In general, a citizen of a foreign country who seeks to enter the United States must first obtain a U.S. visa, which is placed into the traveler's passport. Certain international travelers may be eligible to enter the United States without a visa if they meet the requirements for the U.S. Visa Waiver Program (VWP). The VWP allows travelers, with a valid electronic passport, to enter the United States without a visa for up to 90 days for business or pleasure. For all VWP qualifications please visit https://travel.state.gov/content/travel/en/us-visas/tourism-visit/visa-waiver-program.html. Anyone traveling to the United States for any reason other than business or pleasure requires a visa
Do I need a visa to travel to the United States?
Travelers that qualify for the United States Visa Waiver Program must obtain authorization to enter the United States using the Electronic System for Travel Authorization (ESTA) at https://esta.cbp.dhs.gov/esta. Travelers whose ESTA applications are rejected and still wish to travel to the United States, will need to complete a Nonimmigrant Visa Application on this website.
Some travelers who are citizens of a Visa Waiver Program partner country may still be unable to travel to the United States under this program. If you have traveled to the Democratic People’s Republic of Korea, Iran, Iraq, Libya, Sudan, Syria, Somalia, or Yemen after March 2011, you are not eligible to travel under the Visa Waiver Program. Similarly, if you are a dual national of the Democratic People’s Republic of Korea, Iran, Iraq, Sudan, or Syria, you are also not eligible to travel under the Visa Waiver Program. These travelers should apply for a nonimmigrant visa well in advance of the desired travel date to avoid any unnecessary delays.
Travelers with imminent travel may request an expedited visa appointment. To request an expedited visa appointment, first schedule a regular visa appointment on the closest available date. Then sign-in to your account, click ‘Continue’, select ‘Request Expedite’ and follow the instructions. The traveler should include in the request the date and purpose of the travel as well as a copy of any U.S. Customs and Border Protection message he/she received regarding their ESTA status and, if applicable, why the ESTA application was denied.
More information about restrictions to travel under the Visa Waiver Program, including the requirement for an electronic passport, is available at https://travel.state.gov/content/travel/en/us-visas/tourism-visit/visa-waiver-program.html.
Steps required to apply for a US visa
If required to apply for a visa to travel to the United States the process includes the following steps:
- Determine the type of visa required to travel to the United States. Information about visa types can be found at https://travel.state.gov/content/travel/en/us-visas/visa-information-resources/all-visa-categories.html.
- Complete the online visa application form, DS-160. The DS-160 is a U.S. Government on-line form and can only be completed at https://ceac.state.gov/CEAC. Each applicant must complete this form before using any services on this website.
- Return to this website and complete the following application steps to schedule a Consular Section appointment:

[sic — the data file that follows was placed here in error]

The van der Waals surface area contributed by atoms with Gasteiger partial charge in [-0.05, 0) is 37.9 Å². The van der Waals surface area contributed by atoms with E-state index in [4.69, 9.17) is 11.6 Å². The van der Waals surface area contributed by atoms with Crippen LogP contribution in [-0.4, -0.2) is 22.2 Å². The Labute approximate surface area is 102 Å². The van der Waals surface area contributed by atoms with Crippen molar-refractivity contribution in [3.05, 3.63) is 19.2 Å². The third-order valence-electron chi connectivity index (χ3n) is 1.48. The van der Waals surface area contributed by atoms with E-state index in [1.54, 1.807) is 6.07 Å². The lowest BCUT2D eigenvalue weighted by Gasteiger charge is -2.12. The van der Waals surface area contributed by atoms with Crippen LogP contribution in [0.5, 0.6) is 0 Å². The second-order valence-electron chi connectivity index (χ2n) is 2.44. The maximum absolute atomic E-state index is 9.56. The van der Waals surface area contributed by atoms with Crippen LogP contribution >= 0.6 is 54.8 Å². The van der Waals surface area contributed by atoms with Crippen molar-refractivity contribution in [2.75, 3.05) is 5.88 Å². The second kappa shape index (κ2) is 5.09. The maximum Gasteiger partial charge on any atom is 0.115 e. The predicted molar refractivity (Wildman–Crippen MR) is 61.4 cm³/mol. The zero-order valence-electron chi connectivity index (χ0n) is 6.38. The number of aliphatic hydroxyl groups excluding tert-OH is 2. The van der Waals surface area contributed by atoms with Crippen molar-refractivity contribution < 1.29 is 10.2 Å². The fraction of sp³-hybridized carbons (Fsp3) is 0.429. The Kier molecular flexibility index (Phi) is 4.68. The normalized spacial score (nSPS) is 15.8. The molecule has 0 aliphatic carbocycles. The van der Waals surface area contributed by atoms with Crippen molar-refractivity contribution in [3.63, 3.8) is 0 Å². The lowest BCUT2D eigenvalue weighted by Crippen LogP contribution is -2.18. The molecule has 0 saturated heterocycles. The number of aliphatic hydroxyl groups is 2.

- Create a user account.
- Add applicant information to complete the registration.
- Enter the DS-160 confirmation number for each applicant applying for a visa.
- Provide an address or select a location where you want to receive your documents from the Consular Section.
- Pay the nonimmigrant visa (MRV) application fee(s) using one of the payment methods available in the country where you reside. See Visa Fees for available payment options.
- Schedule a Consular Section appointment
Note: Applicants of a certain age group or those who are renewing a previous U.S. visa may be eligible to apply for a visa without attending a Consular interview. Eligibility for an interview waiver will be determined as the applicant goes through the process of scheduling an appointment through this site. The determination will be made based on the answers provided to the qualifying criteria.
Discovering An Error On Your Visa
The information printed on an issued U.S. visa should match the information in the applicant’s passport. If you discover an error (misspelling, error in the date of birth, error in the expiration date, etc.) on your U.S. visa, the applicant or a designated proxy can send an e-mail to: firstname.lastname@example.org
If an applicant has been denied a visa, the consular officer will give the applicant a letter explaining why the visa was refused.
If the refusal letter is marked 214(b), it will generally explain that the applicant does not qualify for a visa at this time under U.S. immigration laws. If the applicant chooses to reapply, the applicant needs to submit a new application, pay a new visa fee, schedule a new interview, and provide information on how the circumstances have changed since the initial visa application.
If the refusal letter is marked 221(g), it will generally include additional actions that the applicant needs to take to continue with his/her visa application. The letter will also have instructions on how to complete the additional required steps. The applicant will not have to pay the visa application fee again.
Occasionally applications will require additional administrative processing, which may delay the adjudication of a visa. In the event that administrative processing is required, the letter will also be marked 221(g) and provide additional instructions.
For further information about visa denials, please visit the Department of State's Consular Affairs website.